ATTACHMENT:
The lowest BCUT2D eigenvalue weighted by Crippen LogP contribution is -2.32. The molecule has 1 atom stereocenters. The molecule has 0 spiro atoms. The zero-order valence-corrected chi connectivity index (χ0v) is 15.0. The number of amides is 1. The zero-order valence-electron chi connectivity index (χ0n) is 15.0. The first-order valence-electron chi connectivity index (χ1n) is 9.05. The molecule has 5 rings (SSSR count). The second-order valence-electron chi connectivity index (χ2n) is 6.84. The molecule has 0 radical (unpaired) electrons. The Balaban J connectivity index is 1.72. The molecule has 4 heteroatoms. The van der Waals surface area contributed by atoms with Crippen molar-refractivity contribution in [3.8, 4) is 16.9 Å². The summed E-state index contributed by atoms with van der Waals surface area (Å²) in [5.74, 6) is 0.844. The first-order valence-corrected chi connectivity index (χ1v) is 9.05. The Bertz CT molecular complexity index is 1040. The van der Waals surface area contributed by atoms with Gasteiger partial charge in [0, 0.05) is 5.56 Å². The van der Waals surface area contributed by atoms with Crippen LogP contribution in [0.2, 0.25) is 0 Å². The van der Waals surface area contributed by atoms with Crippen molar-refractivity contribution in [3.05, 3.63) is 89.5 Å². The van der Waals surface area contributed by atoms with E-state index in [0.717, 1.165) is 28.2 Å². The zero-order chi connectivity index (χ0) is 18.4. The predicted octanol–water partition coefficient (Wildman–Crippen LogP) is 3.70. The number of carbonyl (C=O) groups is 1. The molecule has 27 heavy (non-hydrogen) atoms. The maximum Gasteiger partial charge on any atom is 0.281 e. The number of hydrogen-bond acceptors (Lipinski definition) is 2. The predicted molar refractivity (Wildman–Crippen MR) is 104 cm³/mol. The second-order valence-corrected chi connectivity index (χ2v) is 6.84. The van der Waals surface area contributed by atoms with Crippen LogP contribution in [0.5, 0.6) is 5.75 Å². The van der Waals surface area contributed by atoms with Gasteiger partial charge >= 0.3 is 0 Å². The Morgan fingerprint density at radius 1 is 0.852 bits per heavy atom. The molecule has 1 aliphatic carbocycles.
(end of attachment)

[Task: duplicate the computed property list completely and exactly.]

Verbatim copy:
The lowest BCUT2D eigenvalue weighted by Crippen LogP contribution is -2.32. The molecule has 1 atom stereocenters. The molecule has 0 spiro atoms. The zero-order valence-corrected chi connectivity index (χ0v) is 15.0. The number of amides is 1. The zero-order valence-electron chi connectivity index (χ0n) is 15.0. The first-order valence-electron chi connectivity index (χ1n) is 9.05. The molecule has 5 rings (SSSR count). The second-order valence-electron chi connectivity index (χ2n) is 6.84. The molecule has 0 radical (unpaired) electrons. The Balaban J connectivity index is 1.72. The molecule has 4 heteroatoms. The van der Waals surface area contributed by atoms with Crippen molar-refractivity contribution in [3.8, 4) is 16.9 Å². The summed E-state index contributed by atoms with van der Waals surface area (Å²) in [5.74, 6) is 0.844. The first-order valence-corrected chi connectivity index (χ1v) is 9.05. The Bertz CT molecular complexity index is 1040. The van der Waals surface area contributed by atoms with Gasteiger partial charge in [0, 0.05) is 5.56 Å². The van der Waals surface area contributed by atoms with Crippen LogP contribution in [0.2, 0.25) is 0 Å². The van der Waals surface area contributed by atoms with Crippen molar-refractivity contribution in [3.05, 3.63) is 89.5 Å². The van der Waals surface area contributed by atoms with E-state index in [0.717, 1.165) is 28.2 Å². The zero-order chi connectivity index (χ0) is 18.4. The predicted octanol–water partition coefficient (Wildman–Crippen LogP) is 3.70. The number of carbonyl (C=O) groups is 1. The molecule has 27 heavy (non-hydrogen) atoms. The maximum Gasteiger partial charge on any atom is 0.281 e. The number of hydrogen-bond acceptors (Lipinski definition) is 2. The predicted molar refractivity (Wildman–Crippen MR) is 104 cm³/mol. The second-order valence-corrected chi connectivity index (χ2v) is 6.84. The van der Waals surface area contributed by atoms with Crippen LogP contribution in [0.5, 0.6) is 5.75 Å². The van der Waals surface area contributed by atoms with Gasteiger partial charge >= 0.3 is 0 Å². The Morgan fingerprint density at radius 1 is 0.852 bits per heavy atom. The molecule has 1 aliphatic carbocycles.